Critical mass for Amenities Convenience Shopping Center Anchors Number of Stores Total Retail Space Site Area Market Area Population Market Area Radius
Convenience grocery, drugstore 3-20 stores 10,000-30,000 sq. ft. 1-3 acres under 20,000 under 2 miles
Requirements for Shopping Amenities A quarter mile is considered the ideal walking distance. We will focus on a quarter mile radius, or approximately one half square mile, so that future stores will be walkable.
Neighborhood Shopping Center Anchors Number of Stores Total Retail Space Site Area Market Area Population Market Area Radius
Supermarket and drugstore 10-40 stores 30,000-100,000 sq. ft. 1-3 acres 10,000-30,000 people 1-3 miles
The goal is to provide enough housing for the required number of people to support a store of the typologies above in this half square mile.
*Data from Urban Land Institute
1/4 Mile Walk Radius
A half mile squared is 160 acres. Referencing the numbers from the diagrams on the previous page, single family housing (bottom left) will provide 3840 people (24 x 160) in the half square mile area. 1/2 Square Mile 33
Inadequate Single family housing would not provide a high enough population to support either of the store typologies listed above.
Considering the surrounding neighborhoods, some compromise between single family housing and dense urban apartments will be enough to support a grocery store of one of these two typologies.
Single Family Houses 8 Dwelling Units / Acre 3 People / Dwelling Unit 24 People / Acre
More than necessary On the contrast, the dense urban apartments that provide 400 people per acre provide 64,000 people in the half square mile, which would be significantly more than necessary to support either of the typologies above.
There are many ways to create compromise between different types of housing typologies. As illustrated in the diagrams, housing types can be mixed in attractive ways that transition from low density, single family housing to higher density apartments. The typologies can coexist and share central courtyard space, as illustrated. The combination of housing types will be subtle and attractive, and will allow for high enough population to support stores.
Dense Urban Apartments 200 Dwelling Units / Acre 2 People / Dwelling Unit 400 People / Acre
Considering only our 20 acre site, the dense urban apartments with 400 people per acre would provide 8,000 people, which would be enough for a small convenience shopping center and not quite enough to support a neighborhood shopping center. 34
Rainfall Resilience Proposed Site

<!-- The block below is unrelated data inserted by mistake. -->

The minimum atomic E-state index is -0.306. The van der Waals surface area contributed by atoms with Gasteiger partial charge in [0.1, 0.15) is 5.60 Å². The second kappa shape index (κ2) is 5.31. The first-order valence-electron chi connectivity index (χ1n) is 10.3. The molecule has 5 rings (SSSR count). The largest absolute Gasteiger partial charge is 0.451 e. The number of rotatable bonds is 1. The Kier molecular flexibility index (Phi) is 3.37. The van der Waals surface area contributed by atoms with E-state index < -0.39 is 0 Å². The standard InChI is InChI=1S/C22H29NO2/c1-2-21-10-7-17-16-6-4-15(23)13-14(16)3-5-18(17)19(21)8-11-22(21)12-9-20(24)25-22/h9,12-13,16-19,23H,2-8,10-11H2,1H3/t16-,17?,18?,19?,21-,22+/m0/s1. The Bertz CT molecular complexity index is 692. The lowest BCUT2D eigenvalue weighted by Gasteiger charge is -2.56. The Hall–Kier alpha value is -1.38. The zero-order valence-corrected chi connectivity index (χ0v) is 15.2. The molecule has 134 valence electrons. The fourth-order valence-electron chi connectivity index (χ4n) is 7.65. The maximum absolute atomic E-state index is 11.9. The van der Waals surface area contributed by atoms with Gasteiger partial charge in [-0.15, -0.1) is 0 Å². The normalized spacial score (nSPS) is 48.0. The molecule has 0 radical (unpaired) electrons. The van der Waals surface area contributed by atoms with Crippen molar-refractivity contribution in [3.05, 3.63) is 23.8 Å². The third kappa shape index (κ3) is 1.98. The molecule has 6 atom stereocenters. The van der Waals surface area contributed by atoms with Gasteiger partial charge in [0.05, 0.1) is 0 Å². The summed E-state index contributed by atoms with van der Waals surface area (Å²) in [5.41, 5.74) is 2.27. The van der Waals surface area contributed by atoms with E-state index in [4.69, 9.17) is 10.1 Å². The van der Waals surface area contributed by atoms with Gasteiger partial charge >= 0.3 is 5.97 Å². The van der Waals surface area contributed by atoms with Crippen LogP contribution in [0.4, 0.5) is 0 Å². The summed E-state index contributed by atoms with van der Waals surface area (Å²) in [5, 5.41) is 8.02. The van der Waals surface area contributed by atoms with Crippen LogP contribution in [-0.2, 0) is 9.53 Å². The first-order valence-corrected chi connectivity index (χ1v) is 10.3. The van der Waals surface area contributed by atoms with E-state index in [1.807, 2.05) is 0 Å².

Lagoons & Sponges These areas will be able to retain thousands of gallons, which could be released before an oncoming flood.
As shown previously, the site has a high quantity of high rise towers providing high levels of excellent urban density.
Water Collection Cisterns will be built underneath major through-ways as a last line of defense for rainwater collection.
The 100 acre site provides incredible surface area for water retention in the case of heavy rainfall.
Buildings provide ample coverage for rain collection, the first line of defense, during non-flood times.
The following illustration shows a typical section of a complete system working where all rainfall methods are in harmony with one another.
Riparian Relationship Normal Conditions
In order to reestablish a connection between the site and the White River, a section of the existing levee will be removed to create a new riparian landscape that will help absorb the storm surge that comes down the river during a heavy rainfall. The upper elevation is equal to the 100-year flood elevation, which means that in the case of a 100-year flood the area (shown in green) will be completely filled. This was done in part to both slow down and minimize the flooding of the storm surge as it moves down river. In addition to providing a distinct new type of greenspace that bridges the gap between the new urban development and the western bank of 36
the White River, this area will act as a way to more passive way to deal with drainage on site by allowing water to have a chance to percolate into the soil as it slowly moves towards the river. That being said, if flooding conditions were to exceed the 100-year condition, this area provides a suitable outlet for receding floodwaters. This was done to combat the fact that areas of the site currently, if hit by a 500-year flood, would not be able to drain as the levee currently blocks water on its western side from being able to drain into the river. 37
Land Use Pattern Book Graphics City of Indianapolis Department of Metropolitan Development 2017 The Department of Metropolitan Development were in need of visual representations to supplement the upcoming Land Use Pattern Book. The graphics were designed to portray a selection of various urban typologies so readers could relate the text descriptions to the visual representations.
Typologies 1 2 3 4 5
Office Commercial City Neighborhood Heavy Industrial Regional Commercial Urban Mixed-Use
Office Commercial 39
City Neighborhood 40
Heavy Industrial 41
Regional Commercial 42
Urban Mixed-Use 43
Colby Cline | 2018